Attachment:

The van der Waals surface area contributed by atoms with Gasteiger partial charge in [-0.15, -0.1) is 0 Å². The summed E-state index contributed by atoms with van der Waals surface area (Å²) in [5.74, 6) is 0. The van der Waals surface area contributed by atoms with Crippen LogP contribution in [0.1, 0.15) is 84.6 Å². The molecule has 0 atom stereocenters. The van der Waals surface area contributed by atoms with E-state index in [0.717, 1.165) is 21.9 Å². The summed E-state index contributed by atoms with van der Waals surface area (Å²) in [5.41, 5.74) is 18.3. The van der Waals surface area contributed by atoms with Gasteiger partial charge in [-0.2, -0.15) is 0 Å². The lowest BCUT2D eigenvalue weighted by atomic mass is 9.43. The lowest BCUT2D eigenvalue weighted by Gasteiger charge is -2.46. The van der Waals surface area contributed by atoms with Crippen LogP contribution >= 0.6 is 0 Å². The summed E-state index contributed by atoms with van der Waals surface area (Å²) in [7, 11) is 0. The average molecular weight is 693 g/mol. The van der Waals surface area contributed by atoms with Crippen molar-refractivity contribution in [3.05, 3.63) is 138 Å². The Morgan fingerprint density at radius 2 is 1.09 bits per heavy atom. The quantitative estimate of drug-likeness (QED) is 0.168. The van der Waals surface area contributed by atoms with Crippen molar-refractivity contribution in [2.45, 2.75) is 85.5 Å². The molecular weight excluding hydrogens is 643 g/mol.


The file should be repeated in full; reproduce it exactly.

The van der Waals surface area contributed by atoms with Gasteiger partial charge in [-0.15, -0.1) is 0 Å². The summed E-state index contributed by atoms with van der Waals surface area (Å²) in [5.74, 6) is 0. The van der Waals surface area contributed by atoms with Crippen LogP contribution in [0.1, 0.15) is 84.6 Å². The molecule has 0 atom stereocenters. The van der Waals surface area contributed by atoms with E-state index in [0.717, 1.165) is 21.9 Å². The summed E-state index contributed by atoms with van der Waals surface area (Å²) in [5.41, 5.74) is 18.3. The van der Waals surface area contributed by atoms with Gasteiger partial charge in [-0.2, -0.15) is 0 Å². The lowest BCUT2D eigenvalue weighted by atomic mass is 9.43. The lowest BCUT2D eigenvalue weighted by Gasteiger charge is -2.46. The van der Waals surface area contributed by atoms with Crippen LogP contribution >= 0.6 is 0 Å². The summed E-state index contributed by atoms with van der Waals surface area (Å²) in [7, 11) is 0. The average molecular weight is 693 g/mol. The van der Waals surface area contributed by atoms with Crippen molar-refractivity contribution in [3.05, 3.63) is 138 Å². The Morgan fingerprint density at radius 2 is 1.09 bits per heavy atom. The quantitative estimate of drug-likeness (QED) is 0.168. The van der Waals surface area contributed by atoms with Crippen molar-refractivity contribution in [2.45, 2.75) is 85.5 Å². The molecular weight excluding hydrogens is 643 g/mol.